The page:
Despite the fact that U.S. pediatricians recommends that all infants and young children be screened for the presence of pathologies, the results of the surveys show that most parents do not follow these recommendations.
The study, published in the journal JAMA Pediatrics, analyzed data on a nationally representative survey of parents and guardians 5668 children from 9 to 35 months. The surveys were conducted online from June 2016 to February 2017, reports Reuters.
On the basis of the results, the researchers came to the conclusion that approximately 9 million children from 9 to 35 months in the United States only 30% are age-appropriate examination for any delays in such areas as speech and social development. And only 37% of them receive a so-called developmental surveillance – the doctors asked the parents if they have any concerns about learning, development or behavior of their child.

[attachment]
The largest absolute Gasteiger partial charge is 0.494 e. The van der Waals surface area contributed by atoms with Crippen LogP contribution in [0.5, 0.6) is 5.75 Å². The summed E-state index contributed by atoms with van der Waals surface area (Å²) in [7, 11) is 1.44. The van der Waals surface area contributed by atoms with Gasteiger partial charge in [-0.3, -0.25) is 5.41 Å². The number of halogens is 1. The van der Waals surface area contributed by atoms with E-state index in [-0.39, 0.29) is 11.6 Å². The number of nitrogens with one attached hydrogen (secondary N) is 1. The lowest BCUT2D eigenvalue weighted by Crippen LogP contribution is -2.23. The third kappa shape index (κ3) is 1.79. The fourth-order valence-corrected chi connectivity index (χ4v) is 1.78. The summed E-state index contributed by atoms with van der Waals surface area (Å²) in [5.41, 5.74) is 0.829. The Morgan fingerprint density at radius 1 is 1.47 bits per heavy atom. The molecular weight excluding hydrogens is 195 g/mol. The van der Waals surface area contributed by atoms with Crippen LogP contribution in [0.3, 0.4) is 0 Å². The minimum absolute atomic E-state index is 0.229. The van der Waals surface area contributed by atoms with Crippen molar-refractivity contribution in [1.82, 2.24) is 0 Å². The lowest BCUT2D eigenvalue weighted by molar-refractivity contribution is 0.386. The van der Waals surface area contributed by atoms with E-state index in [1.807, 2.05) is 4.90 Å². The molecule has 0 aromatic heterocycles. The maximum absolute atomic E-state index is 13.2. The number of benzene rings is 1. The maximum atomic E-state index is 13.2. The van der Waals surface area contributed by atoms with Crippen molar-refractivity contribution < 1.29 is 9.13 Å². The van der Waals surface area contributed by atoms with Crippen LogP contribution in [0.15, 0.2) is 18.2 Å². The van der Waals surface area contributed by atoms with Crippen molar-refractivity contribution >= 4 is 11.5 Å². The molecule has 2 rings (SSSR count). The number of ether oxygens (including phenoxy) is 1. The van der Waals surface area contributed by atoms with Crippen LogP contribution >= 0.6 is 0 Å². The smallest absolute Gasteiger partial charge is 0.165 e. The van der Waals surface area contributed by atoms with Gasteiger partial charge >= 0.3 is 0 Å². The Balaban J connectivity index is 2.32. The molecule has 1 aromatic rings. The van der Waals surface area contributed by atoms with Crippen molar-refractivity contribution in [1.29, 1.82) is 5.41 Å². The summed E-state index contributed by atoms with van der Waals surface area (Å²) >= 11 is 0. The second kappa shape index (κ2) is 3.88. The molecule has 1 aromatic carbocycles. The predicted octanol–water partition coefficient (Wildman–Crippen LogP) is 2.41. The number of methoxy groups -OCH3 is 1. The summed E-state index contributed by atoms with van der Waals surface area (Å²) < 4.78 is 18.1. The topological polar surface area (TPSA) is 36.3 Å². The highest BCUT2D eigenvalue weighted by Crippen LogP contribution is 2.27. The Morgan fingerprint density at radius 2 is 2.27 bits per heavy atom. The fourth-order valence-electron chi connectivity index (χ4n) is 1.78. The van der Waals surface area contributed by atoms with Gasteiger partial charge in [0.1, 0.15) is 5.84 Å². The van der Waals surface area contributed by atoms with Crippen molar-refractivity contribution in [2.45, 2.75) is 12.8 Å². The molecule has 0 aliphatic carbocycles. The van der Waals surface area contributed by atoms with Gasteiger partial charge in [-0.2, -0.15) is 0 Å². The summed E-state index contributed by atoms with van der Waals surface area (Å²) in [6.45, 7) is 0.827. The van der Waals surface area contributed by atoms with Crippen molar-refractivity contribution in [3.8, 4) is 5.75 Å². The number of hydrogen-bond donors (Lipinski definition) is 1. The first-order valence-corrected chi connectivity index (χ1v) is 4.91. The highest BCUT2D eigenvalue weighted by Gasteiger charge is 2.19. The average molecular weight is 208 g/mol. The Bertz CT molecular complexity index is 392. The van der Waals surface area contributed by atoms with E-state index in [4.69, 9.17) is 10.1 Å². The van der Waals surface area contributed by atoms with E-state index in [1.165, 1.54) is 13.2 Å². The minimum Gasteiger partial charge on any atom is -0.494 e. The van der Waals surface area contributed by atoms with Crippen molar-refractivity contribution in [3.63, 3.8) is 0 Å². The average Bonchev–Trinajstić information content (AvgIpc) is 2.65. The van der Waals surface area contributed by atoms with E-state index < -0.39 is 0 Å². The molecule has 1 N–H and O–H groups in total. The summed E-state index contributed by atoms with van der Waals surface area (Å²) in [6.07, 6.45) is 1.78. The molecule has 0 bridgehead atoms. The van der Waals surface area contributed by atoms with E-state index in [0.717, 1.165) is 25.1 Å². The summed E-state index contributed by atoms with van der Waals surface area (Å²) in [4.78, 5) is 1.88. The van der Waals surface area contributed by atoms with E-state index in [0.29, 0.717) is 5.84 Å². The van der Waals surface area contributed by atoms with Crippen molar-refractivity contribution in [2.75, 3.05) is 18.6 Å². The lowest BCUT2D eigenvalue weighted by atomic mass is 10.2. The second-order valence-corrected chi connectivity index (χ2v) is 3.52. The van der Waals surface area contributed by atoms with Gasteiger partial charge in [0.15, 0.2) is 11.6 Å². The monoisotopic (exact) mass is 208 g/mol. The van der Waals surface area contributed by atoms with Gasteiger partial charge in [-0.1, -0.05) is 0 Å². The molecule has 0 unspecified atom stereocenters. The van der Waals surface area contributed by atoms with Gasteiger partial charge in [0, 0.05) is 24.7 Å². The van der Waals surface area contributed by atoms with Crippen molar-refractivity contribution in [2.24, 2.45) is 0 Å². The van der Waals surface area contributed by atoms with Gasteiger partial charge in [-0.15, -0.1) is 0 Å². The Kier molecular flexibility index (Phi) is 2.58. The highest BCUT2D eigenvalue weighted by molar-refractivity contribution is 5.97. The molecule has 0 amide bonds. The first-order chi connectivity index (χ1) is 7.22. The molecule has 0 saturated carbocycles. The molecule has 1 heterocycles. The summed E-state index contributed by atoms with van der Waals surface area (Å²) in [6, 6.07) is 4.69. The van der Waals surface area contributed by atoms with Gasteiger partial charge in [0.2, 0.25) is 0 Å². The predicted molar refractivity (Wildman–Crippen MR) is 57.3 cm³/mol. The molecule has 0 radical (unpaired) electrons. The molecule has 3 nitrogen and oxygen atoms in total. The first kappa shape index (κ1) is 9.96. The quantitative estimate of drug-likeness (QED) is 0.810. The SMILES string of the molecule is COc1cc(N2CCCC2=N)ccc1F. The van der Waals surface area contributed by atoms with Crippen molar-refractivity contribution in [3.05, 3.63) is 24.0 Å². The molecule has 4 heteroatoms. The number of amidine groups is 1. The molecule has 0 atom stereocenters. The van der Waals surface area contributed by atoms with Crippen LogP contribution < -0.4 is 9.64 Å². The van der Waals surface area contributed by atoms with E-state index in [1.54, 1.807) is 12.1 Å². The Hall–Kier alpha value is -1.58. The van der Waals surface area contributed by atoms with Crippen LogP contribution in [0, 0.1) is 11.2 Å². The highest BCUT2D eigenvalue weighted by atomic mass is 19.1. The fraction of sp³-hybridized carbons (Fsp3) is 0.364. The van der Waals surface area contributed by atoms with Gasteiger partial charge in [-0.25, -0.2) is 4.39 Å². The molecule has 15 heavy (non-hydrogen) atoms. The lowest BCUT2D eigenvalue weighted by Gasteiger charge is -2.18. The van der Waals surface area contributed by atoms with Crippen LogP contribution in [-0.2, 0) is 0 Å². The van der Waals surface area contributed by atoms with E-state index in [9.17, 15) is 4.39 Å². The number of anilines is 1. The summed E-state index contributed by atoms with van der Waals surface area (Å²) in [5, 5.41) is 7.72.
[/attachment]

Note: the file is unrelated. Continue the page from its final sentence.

“Early detection and intervention can greatly improve the development and educational success for people with developmental delays and disabilities,” said the study authors. In their opinion, parents should ask the doctor about the screenings that are recommended at 9, 18 and 24 and 30 months.
“Since parents know their children better, they should discuss with the doctor any problems that may arise with the development of the child or when meeting with certain linguistic, social and physical development benchmarks in a particular age, such as babbling or talking, eye contact or the ability to hold a pencil,” they stress.
In the United States, approximately 12 to 15% of children have signs of developmental delays or disabilities. The American Academy of Pediatrics (AAP) recommends screening for the presence of pathologies during regular doctor visits at 9, 18 and 30 months and screening for autism at 18 and 24 months. In addition, the AAP also recommends that screening and ongoing monitoring, if parents or doctors suspect the development of pathology.
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